Masters in English

Standardization, social regulation and sustainable development

Sustainable development, both economically, politically and socially, requires social regulation, which implies the coordination of the various actors. The master's degree covers these basic aspects of sustainable development, as well as ISO regulatory standards and the way in which the actors coordinate themselves. The master is the fruit of a partnership between the University of Geneva and the International Organization for Standardization (ISO) and collaborates with others international organizations.

Meet our students!

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120 ECTS    3 to 5 semesters
Language  English: compulsory classes

Assets of the master

As its name implies, the Master combines three thematic pillars in a single curriculum: standardization, social regulation and sustainable development. The idea behind the combination of these three pillars is related to a broad conceptualization of the notion of sustainable development. In fact, a series of recent evolutions (the financial crisis of 2008, the globalization process, new migratory flows,…) show that achieving sustainable development implies not only to consider its environmental implications, but also to take into account the economic, political and social dimensions associated with the transformation of our societies. A key element necessary to understand all these facets is the way individuals and enterprises manage to coordinate their actions in a sustainable way through the creation of regulations derived from participatory governance. It is also important to acknowledge and emphasize the role played by standard-setting processes in facilitating the coordination and monitoring of actors.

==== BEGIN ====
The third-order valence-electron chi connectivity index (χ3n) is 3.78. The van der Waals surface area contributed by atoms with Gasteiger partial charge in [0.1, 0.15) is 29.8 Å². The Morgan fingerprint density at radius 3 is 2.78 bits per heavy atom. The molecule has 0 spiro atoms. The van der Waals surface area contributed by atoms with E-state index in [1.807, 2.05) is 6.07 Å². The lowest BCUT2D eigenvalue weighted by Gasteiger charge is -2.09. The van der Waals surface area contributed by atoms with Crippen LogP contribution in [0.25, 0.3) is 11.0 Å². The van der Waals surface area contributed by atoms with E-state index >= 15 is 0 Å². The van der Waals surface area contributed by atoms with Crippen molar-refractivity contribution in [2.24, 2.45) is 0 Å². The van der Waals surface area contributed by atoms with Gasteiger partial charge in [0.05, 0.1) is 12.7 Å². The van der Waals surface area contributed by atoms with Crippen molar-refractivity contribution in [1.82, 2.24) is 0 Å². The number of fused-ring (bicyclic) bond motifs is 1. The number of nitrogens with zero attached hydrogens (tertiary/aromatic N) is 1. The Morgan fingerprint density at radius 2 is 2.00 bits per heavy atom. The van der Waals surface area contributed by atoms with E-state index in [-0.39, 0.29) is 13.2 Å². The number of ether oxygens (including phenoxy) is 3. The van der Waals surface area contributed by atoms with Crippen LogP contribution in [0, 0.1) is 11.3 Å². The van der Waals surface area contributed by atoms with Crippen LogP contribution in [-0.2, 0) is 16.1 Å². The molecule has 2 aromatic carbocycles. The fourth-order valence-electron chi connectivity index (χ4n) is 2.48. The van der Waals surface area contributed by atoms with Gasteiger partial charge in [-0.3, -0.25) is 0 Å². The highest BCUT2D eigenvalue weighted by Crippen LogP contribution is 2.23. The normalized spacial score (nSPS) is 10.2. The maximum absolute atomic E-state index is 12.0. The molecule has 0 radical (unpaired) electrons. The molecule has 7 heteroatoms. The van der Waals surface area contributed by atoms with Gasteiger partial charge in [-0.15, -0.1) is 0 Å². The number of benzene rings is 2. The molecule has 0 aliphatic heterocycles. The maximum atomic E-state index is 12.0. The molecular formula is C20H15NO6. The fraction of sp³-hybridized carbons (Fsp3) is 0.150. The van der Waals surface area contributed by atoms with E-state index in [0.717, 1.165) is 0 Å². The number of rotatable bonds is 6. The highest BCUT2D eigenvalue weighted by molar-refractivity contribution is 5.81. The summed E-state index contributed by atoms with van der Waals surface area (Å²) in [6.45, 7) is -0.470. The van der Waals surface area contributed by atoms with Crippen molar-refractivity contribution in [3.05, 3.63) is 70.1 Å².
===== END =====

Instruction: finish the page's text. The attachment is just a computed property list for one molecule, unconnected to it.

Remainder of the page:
The combination of these three dimensions makes the Master in “Standardization, Social Regulation and Sustainable Development” a unique program. Most Master programs dealing with sustainability usually do not go beyond the environmental dimension of the concept. Only a few programs consider the social regulation facet, while not a single one takes into account the importance of standard-setting. Taking into account all three dimensions gives a perspective allowing examining sustainable development and its implications in a comprehensive way.